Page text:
December was a busy month for the German Book Office in New York.
First, the organization celebrated its 10th anniversary with a lunch on December 5—unfortunately timed for Black Wednesday; guest of honor Random House CEO Markus Dohle sent his regrets. Eleven days later, it hosted its second “buzz panel” to promote new German-language titles to potential editors. The biannual event, which was inaugurated in May, drew 40 people to listen as translators and scouts pitched books at Deutsches Haus on the New York University campus. Finally, the GBO began serving as the official, rather than de facto, New York office for the Frankfurt Book Fair. Hannah Johnson is the new liaison assisting U.S. publishers with their arrangements for the annual fair.
The GBO, which is a public/private partnership supported by the German Foreign Office, the Goethe-Institut and the Frankfurt Book Fair, has been “instrumental in bringing hundreds of book titles to the attention of American publishers,” said Riky Stock, GBO New York's director since 2002. A recent example of a book published with the help of the GBO, Stock noted, is Fred Wander's novel The Seventh Well, released by W.W. Norton. Stock emphasized that the GBO does not sell rights, but assists with logistics and bringing attention to German authors who haven't hit the bestsellers list. “A popular writer like Cornelia Funke might not need our help, but there are plenty more who do,” Stock said. Over a calendar year, the GBO promotes as many as 40 fiction titles, 40 children's books and 80 nonfiction titles, which are divided into spring and fall lists and published as catalogues.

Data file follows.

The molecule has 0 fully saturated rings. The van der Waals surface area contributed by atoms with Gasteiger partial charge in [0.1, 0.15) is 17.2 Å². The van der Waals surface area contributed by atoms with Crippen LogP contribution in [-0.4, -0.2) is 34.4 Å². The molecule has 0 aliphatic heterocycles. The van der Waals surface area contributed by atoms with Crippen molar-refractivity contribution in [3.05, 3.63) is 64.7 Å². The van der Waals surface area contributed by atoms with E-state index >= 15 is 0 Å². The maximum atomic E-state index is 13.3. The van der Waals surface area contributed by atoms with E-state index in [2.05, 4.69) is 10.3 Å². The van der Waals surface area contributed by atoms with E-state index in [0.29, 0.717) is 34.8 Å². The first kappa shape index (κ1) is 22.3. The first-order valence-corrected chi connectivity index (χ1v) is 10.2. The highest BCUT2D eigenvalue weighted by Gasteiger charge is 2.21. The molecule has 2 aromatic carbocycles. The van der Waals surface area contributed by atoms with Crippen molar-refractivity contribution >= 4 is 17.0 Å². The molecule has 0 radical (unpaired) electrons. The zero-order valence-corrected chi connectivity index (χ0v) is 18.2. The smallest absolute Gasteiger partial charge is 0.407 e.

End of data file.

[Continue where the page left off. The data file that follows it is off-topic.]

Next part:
Looking forward, Stock said that GBO's attention is turning increasingly toward working with university presses, which have been especially receptive to publishing German nonfiction, and she cited recent sales to Stanford and Princeton University presses; Stanford has signed Violence as Worship by Hans G. Kippenberg, while Princeton has acquired Trust in Violence by Jan Philipp Reemtsma. In 2009 the GBO's 10th annual “editor's trip,” which takes a group of overseas editors to visit German publishers and editors, will focus on nonfiction books.
“People always say that Americans aren't interested in translated literature or books from foreign countries,” said Stock. “Our experience at the German Book Office has proven that not to be true. We wouldn't be here after 10 years if they weren't.”